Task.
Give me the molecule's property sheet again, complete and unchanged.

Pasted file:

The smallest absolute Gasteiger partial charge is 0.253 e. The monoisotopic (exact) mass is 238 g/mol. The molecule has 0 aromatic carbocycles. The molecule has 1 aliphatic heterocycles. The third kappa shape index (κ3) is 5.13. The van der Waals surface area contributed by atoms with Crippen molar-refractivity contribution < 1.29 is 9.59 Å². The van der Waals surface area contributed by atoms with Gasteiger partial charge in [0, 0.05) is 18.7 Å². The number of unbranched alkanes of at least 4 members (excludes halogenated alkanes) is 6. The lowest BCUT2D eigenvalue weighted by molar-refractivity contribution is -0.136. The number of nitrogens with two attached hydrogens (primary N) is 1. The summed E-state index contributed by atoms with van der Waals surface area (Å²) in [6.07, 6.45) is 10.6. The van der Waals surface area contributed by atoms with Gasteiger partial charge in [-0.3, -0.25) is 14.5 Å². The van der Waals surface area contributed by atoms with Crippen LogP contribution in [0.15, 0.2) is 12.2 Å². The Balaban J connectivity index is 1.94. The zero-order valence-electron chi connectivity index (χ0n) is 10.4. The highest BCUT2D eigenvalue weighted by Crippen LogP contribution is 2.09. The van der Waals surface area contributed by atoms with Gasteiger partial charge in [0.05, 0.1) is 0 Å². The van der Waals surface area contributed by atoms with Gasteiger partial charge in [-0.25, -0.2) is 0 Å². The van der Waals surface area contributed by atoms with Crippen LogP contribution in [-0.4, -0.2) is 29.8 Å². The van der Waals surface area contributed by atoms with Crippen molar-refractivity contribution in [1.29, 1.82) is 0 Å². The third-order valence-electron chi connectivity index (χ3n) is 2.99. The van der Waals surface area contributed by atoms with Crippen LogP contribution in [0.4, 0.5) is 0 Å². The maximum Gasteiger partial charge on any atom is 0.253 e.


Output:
The smallest absolute Gasteiger partial charge is 0.253 e. The monoisotopic (exact) mass is 238 g/mol. The molecule has 0 aromatic carbocycles. The molecule has 1 aliphatic heterocycles. The third kappa shape index (κ3) is 5.13. The van der Waals surface area contributed by atoms with Crippen molar-refractivity contribution < 1.29 is 9.59 Å². The van der Waals surface area contributed by atoms with Gasteiger partial charge in [0, 0.05) is 18.7 Å². The number of unbranched alkanes of at least 4 members (excludes halogenated alkanes) is 6. The lowest BCUT2D eigenvalue weighted by molar-refractivity contribution is -0.136. The number of nitrogens with two attached hydrogens (primary N) is 1. The summed E-state index contributed by atoms with van der Waals surface area (Å²) in [6.07, 6.45) is 10.6. The van der Waals surface area contributed by atoms with Gasteiger partial charge in [-0.3, -0.25) is 14.5 Å². The van der Waals surface area contributed by atoms with Crippen LogP contribution in [0.15, 0.2) is 12.2 Å². The Balaban J connectivity index is 1.94. The zero-order valence-electron chi connectivity index (χ0n) is 10.4. The highest BCUT2D eigenvalue weighted by Crippen LogP contribution is 2.09. The van der Waals surface area contributed by atoms with Gasteiger partial charge in [0.05, 0.1) is 0 Å². The van der Waals surface area contributed by atoms with Gasteiger partial charge in [-0.25, -0.2) is 0 Å². The van der Waals surface area contributed by atoms with Crippen LogP contribution in [-0.4, -0.2) is 29.8 Å². The van der Waals surface area contributed by atoms with Crippen molar-refractivity contribution in [1.29, 1.82) is 0 Å². The third-order valence-electron chi connectivity index (χ3n) is 2.99. The van der Waals surface area contributed by atoms with Crippen LogP contribution in [0.4, 0.5) is 0 Å². The maximum Gasteiger partial charge on any atom is 0.253 e.